Language Patterns, BJJ And Dealing With Selling Fear…

Marx E. Acosta-Rubio helps business owners create predictable sales systems.

In this episode of The Salesman Podcast, Marx explains his selling system that “never fails” and we also get into the benefits of BJJ and martial arts for sales professionals.

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Featured on this episode:

Host - Will Barron
Founder of Salesman.org
Guest - Marx E. Acosta-Rubio
Business and Lifestyle Strategist

Resources:

Transcript

Marx Acosta-Rubio:

Telling isn’t selling. Tom Hopkins said that from Jay Edwards, who taught him. Telling isn’t selling. It’s asking questions. It’s also not about being this overarching personality. I am a doctor. You’re sick. You’re coming to my office. I get to give you a shot. It’s not going to feel good at the beginning, but it’s going to make you feel better longterm. So, if I believe that you buying from me or buying from my company is better for you, Jim Rohn has a line that says this, “The more you care, the stronger you can be.”

 

The “Perfect Selling System” That Guarantees an 80% Closing Ratio · [00:51]

 

Will Barron:

Hello, Sales Nation, I’m Will Barron, host of the Salesman podcast, the world’s most downloaded B2B sales show. On today’s episode, we have Marx Acosta-Rubio, and we’re getting into Marx’ selling system. We dive into language patterns to control the sale jujitsu, and how that relates to not being fearful in selling a whole lot more. So, let’s jump right into it. I went on your website, and I was massively intrigued as to a couple of statements on there. I’d love to run through them and then we can dive into them deeper and give a tonne of value to the audience. So, one thing you mentioned was, and I’m going to air quotes here, but you have developed a perfect selling system that never fails, and you can ensure a, I think it was an 80% closing ratio for all salespeople, which obviously sounds phenomenal. Right? Can you start us off with the basic here? Provide us a high level view of what that looks like, this selling system, and then we can dive into perhaps a few elements of it throughout the podcast episode itself.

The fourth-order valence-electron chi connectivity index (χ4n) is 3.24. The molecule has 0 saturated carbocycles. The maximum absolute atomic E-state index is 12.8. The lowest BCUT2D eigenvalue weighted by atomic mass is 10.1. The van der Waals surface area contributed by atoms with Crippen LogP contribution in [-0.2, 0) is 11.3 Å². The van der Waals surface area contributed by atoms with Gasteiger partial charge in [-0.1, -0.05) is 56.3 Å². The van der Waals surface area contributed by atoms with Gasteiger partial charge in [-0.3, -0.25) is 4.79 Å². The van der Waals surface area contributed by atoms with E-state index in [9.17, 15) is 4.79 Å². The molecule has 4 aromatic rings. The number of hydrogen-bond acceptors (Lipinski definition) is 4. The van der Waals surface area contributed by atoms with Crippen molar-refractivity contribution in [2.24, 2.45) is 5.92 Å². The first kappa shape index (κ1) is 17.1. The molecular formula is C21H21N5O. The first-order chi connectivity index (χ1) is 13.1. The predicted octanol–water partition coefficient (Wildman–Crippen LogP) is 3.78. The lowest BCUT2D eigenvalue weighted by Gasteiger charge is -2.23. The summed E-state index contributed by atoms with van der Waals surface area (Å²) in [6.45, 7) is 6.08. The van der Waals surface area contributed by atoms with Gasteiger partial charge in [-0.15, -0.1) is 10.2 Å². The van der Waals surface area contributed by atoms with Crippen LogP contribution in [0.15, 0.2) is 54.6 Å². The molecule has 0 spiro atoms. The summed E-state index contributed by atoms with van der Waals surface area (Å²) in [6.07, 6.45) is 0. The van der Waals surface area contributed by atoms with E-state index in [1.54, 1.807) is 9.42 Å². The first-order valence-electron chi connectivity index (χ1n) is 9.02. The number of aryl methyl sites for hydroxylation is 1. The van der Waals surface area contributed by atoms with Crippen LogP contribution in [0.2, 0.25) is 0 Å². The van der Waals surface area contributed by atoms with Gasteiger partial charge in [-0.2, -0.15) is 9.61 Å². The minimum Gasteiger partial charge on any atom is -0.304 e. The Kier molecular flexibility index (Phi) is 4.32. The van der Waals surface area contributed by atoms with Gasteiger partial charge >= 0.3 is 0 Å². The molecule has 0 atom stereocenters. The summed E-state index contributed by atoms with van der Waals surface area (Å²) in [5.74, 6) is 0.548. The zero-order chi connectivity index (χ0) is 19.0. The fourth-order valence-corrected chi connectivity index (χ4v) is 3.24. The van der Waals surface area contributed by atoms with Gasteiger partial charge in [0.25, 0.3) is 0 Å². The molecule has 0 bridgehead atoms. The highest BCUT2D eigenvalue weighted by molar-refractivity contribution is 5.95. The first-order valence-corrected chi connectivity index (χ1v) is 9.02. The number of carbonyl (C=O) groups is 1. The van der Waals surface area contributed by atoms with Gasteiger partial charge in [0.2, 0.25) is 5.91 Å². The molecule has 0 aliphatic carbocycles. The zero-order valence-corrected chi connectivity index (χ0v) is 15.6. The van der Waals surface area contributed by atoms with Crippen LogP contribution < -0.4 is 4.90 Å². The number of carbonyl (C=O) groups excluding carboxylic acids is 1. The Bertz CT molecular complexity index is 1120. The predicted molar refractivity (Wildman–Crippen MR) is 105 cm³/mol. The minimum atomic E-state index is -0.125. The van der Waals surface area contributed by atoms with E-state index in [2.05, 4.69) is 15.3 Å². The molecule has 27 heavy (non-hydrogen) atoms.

Marx Acosta-Rubio:

Fantastic. Do you mind if I tell you a little story how I got there first?

 

Will Barron:

Sure.

 

Marx Acosta-Rubio:

Okay. I started working for a company back in ’94 where we sold on the phone printer ribbons. Now, I don’t know if you know what a printer ribbon is. Before the toner cartridge showed up, there was this massive typewriter ribbon, it goes… right? It was all on the phone. I was so bad, so bad. I got fired three times, but I just wouldn’t quit. I wouldn’t leave. They weren’t paying me. It was Sally [Drogan’s 00:01:53] commission, so they paid me $1,000 a month. I had to pay back in commission. I didn’t know what that meant until I actually didn’t get a check the second month, going, “Wait a minute. Where’s my check?” They tried to send me home.

 

Marx Acosta-Rubio:

Most of the guys and gals selling were alcoholics, from Alcoholics Anonymous, they had been to jail. They weren’t necessarily MBAs or college graduates or that level. I was a law school dropout, so I thought to myself, “Come on, man, if these guys and gals can do it, surely I’m not as bright as they are, but at least I can do it.” So, I began to read everything I could get my hands on, listened to every tape at the time, and started learning how to actually truly sell. Then I started to make a little bit of sales, and then I went from zero, and then I went to 5,000 a month, and then I broke the record to 10,000 a month, and then by age 28, I’m making 25,000 a month, now I’m 50 now, so this is, 20, what? Almost 25 years ago. So, I’m making $25,000 a month.

 

Marx Acosta-Rubio:

Then I got fired, started my company, grew it to Inc. 500 fastest growing company, right? Number 383. We did it by hiring derelicts, meaning people off the street that didn’t know how to put two syllables together, me, myself included, right? I’m dyslexic. English is my second language. I had realised that I had done something that nobody else had done in my industry. I’d broken every record, but I had realised that in my own mind, I had a pattern of what I did and how I did it and what I said. When I hired my first individual, I said, “Hey, look, here’s what you’re going to do. Here’s what you’re going to say, here’s how you’re going to say it.” They got some success at it. I thought, “Well, what’s interesting is it on producing something they’re not producing, but I’m not any necessarily smarter.”

 

Marx Acosta-Rubio: